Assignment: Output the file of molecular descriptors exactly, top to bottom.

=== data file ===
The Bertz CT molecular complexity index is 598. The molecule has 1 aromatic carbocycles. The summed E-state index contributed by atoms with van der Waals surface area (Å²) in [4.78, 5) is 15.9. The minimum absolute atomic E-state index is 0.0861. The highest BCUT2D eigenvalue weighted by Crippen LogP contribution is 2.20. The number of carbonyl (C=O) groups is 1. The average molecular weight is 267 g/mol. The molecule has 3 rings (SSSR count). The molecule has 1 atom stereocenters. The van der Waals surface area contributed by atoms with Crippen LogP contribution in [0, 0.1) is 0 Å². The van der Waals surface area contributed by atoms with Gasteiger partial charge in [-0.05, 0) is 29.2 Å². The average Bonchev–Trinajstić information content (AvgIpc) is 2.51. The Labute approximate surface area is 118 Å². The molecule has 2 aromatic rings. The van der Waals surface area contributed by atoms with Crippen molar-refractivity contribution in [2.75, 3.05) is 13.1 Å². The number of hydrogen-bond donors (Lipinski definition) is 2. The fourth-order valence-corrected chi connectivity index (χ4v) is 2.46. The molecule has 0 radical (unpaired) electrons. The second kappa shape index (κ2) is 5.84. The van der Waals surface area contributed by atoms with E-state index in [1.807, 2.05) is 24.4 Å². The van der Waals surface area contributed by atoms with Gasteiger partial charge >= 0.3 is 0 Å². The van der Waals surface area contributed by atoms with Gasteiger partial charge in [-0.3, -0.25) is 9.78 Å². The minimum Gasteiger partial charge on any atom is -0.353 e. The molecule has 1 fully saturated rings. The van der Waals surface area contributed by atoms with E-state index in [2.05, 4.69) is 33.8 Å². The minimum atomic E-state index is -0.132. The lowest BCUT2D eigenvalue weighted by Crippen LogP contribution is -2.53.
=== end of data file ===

The Bertz CT molecular complexity index is 598. The molecule has 1 aromatic carbocycles. The summed E-state index contributed by atoms with van der Waals surface area (Å²) in [4.78, 5) is 15.9. The minimum absolute atomic E-state index is 0.0861. The highest BCUT2D eigenvalue weighted by Crippen LogP contribution is 2.20. The number of carbonyl (C=O) groups is 1. The average molecular weight is 267 g/mol. The molecule has 3 rings (SSSR count). The molecule has 1 atom stereocenters. The van der Waals surface area contributed by atoms with Crippen LogP contribution in [0, 0.1) is 0 Å². The van der Waals surface area contributed by atoms with Gasteiger partial charge in [-0.05, 0) is 29.2 Å². The average Bonchev–Trinajstić information content (AvgIpc) is 2.51. The Labute approximate surface area is 118 Å². The molecule has 2 aromatic rings. The van der Waals surface area contributed by atoms with Crippen molar-refractivity contribution in [2.75, 3.05) is 13.1 Å². The number of hydrogen-bond donors (Lipinski definition) is 2. The fourth-order valence-corrected chi connectivity index (χ4v) is 2.46. The molecule has 0 radical (unpaired) electrons. The second kappa shape index (κ2) is 5.84. The van der Waals surface area contributed by atoms with E-state index in [1.807, 2.05) is 24.4 Å². The van der Waals surface area contributed by atoms with Gasteiger partial charge >= 0.3 is 0 Å². The van der Waals surface area contributed by atoms with Gasteiger partial charge in [-0.3, -0.25) is 9.78 Å². The minimum Gasteiger partial charge on any atom is -0.353 e. The molecule has 1 fully saturated rings. The van der Waals surface area contributed by atoms with E-state index in [2.05, 4.69) is 33.8 Å². The minimum atomic E-state index is -0.132. The lowest BCUT2D eigenvalue weighted by Crippen LogP contribution is -2.53.